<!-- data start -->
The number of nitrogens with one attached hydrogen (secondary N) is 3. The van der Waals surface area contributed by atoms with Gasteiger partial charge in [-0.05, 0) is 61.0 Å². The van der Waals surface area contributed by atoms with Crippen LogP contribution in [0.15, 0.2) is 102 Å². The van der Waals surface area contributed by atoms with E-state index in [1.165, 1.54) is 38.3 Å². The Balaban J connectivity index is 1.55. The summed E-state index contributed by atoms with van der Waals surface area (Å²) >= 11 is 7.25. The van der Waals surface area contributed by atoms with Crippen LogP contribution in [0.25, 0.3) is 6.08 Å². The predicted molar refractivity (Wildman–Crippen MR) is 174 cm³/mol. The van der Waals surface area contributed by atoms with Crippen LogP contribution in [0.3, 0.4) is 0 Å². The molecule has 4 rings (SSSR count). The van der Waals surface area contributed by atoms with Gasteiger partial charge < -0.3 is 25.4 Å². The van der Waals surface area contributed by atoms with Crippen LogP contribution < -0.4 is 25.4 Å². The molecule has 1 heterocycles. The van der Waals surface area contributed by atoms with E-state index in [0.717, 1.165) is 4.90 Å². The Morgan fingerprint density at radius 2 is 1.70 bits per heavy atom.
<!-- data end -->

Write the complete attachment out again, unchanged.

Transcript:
The number of nitrogens with one attached hydrogen (secondary N) is 3. The van der Waals surface area contributed by atoms with Gasteiger partial charge in [-0.05, 0) is 61.0 Å². The van der Waals surface area contributed by atoms with Crippen LogP contribution in [0.15, 0.2) is 102 Å². The van der Waals surface area contributed by atoms with E-state index in [1.165, 1.54) is 38.3 Å². The Balaban J connectivity index is 1.55. The summed E-state index contributed by atoms with van der Waals surface area (Å²) >= 11 is 7.25. The van der Waals surface area contributed by atoms with Crippen LogP contribution in [0.25, 0.3) is 6.08 Å². The predicted molar refractivity (Wildman–Crippen MR) is 174 cm³/mol. The van der Waals surface area contributed by atoms with Crippen LogP contribution in [0.3, 0.4) is 0 Å². The molecule has 4 rings (SSSR count). The van der Waals surface area contributed by atoms with Gasteiger partial charge < -0.3 is 25.4 Å². The van der Waals surface area contributed by atoms with Crippen LogP contribution < -0.4 is 25.4 Å². The molecule has 1 heterocycles. The van der Waals surface area contributed by atoms with E-state index in [0.717, 1.165) is 4.90 Å². The Morgan fingerprint density at radius 2 is 1.70 bits per heavy atom.